We’ll first need to define a job that clones our PRODUCTION database for each branch deployment. Later, in our GitHub actions workflow, we can trigger this job to run upon each redeploy. Each clone will be named PRODUCTION_CLONE_<ID> with <ID> representing the pull request ID, ensuring each branch deployment has a unique clone. This job will drop a database clone if it exists and then reclone from production, ensuring each redeployment has a fresh clone of PRODUCTION:

Why use ops and jobs instead of assets? We'll be writing ops to clone the production database for each branch deployment and drop the clone once the branch is merged. In this case, we chose to use ops since we are primarily interested in the task that's being performed: cloning or dropping the database. Additionally, we don't need asset-specific features for these tasks, like viewing them in the Global Asset Graph.
from dagster_snowflake import SnowflakeResource

from dagster import In, Nothing, graph, op


@op
def drop_database_clone(snowflake: SnowflakeResource):
    with snowflake.get_connection() as conn:
        cur = conn.cursor()
        cur.execute(
            "DROP DATABASE IF EXISTS"
            f" PRODUCTION_CLONE_{os.environ['DAGSTER_CLOUD_PULL_REQUEST_ID']}"
        )


@op(ins={"start": In(Nothing)})
def clone_production_database(snowflake: SnowflakeResource):
    with snowflake.get_connection() as conn:
        cur = conn.cursor()
        cur.execute(
            "CREATE DATABASE"
            f" PRODUCTION_CLONE_{os.environ['DAGSTER_CLOUD_PULL_REQUEST_ID']} CLONE"
            ' "PRODUCTION"'
        )


@graph
def clone_prod():
    clone_production_database(start=drop_database_clone())


@graph
def drop_prod_clone():
    drop_database_clone()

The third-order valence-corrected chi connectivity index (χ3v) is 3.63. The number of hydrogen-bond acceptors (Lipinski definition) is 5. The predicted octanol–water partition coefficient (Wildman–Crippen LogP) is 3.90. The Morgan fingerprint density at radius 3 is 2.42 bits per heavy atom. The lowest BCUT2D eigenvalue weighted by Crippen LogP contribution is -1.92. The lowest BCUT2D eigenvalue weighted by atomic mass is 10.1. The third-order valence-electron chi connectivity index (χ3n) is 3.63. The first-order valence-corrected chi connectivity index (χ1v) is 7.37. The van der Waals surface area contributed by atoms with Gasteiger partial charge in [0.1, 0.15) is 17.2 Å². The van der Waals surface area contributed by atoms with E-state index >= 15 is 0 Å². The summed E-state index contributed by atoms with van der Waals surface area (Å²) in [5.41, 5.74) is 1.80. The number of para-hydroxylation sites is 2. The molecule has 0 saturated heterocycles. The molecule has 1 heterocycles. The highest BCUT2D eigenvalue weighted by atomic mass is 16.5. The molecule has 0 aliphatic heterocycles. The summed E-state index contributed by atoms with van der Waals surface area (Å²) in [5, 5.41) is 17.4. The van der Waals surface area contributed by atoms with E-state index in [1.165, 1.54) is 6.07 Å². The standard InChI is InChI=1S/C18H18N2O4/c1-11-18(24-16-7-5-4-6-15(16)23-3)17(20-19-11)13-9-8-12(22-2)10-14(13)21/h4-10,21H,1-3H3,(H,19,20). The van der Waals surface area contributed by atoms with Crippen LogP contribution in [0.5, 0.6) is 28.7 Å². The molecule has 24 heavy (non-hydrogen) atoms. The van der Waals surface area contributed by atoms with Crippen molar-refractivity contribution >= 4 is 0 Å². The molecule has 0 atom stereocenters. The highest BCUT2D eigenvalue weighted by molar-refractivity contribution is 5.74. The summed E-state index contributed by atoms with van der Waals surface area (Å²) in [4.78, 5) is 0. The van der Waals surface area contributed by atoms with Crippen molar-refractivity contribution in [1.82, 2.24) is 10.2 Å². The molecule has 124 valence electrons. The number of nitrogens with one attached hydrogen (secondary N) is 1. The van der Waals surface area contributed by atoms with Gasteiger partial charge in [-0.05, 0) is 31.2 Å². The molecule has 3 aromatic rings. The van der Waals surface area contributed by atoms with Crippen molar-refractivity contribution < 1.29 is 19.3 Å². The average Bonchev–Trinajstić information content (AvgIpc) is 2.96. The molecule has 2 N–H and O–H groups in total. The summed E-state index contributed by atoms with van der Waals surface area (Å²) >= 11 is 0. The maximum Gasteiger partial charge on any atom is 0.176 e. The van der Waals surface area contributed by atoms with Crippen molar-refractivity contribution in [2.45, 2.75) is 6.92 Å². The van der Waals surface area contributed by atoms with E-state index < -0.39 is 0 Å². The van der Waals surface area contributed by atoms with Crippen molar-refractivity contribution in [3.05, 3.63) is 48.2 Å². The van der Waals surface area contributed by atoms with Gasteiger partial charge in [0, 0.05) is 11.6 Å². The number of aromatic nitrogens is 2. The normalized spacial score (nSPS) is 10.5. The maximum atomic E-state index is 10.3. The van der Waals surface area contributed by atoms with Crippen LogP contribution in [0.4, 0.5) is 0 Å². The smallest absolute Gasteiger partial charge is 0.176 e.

We’ve defined drop_database_clone and clone_production_database to utilize the SnowflakeResource. The Snowflake resource will use the same configuration as the Snowflake I/O manager to generate a connection to Snowflake. However, while our I/O manager writes outputs to Snowflake, the Snowflake resource executes queries against Snowflake.

We now need to define resources that configure our jobs to the current environment. We can modify the resource mapping by environment as follows:

resources = {
    "branch": {
        "snowflake_io_manager": SnowflakePandasIOManager(
            **snowflake_config,
            database=f"PRODUCTION_CLONE_{os.getenv('DAGSTER_CLOUD_PULL_REQUEST_ID')}",
        ),
        "snowflake": SnowflakeResource(
            **snowflake_config,
            database=f"PRODUCTION_CLONE_{os.getenv('DAGSTER_CLOUD_PULL_REQUEST_ID')}",
        ),
    },
    "prod": {
        "snowflake_io_manager": SnowflakePandasIOManager(
            **snowflake_config,
            database="PRODUCTION",
        ),
        "snowflake": SnowflakeResource(**snowflake_config, database="PRODUCTION"),
    },
}

Then, we can add the clone_prod and drop_prod_clone jobs that now use the appropriate resource to the environment and add them to our definitions:

branch_deployment_jobs = [
    clone_prod.to_job(),
    drop_prod_clone.to_job(),
]
defs = Definitions(
    assets=[items, comments, stories],
    resources=resources[get_current_env()],
    jobs=(
        branch_deployment_jobs
        if os.getenv("DAGSTER_CLOUD_IS_BRANCH_DEPLOYMENT") == "1"
        else []
    ),
)

Step 4: Create our database clone upon opening a branch#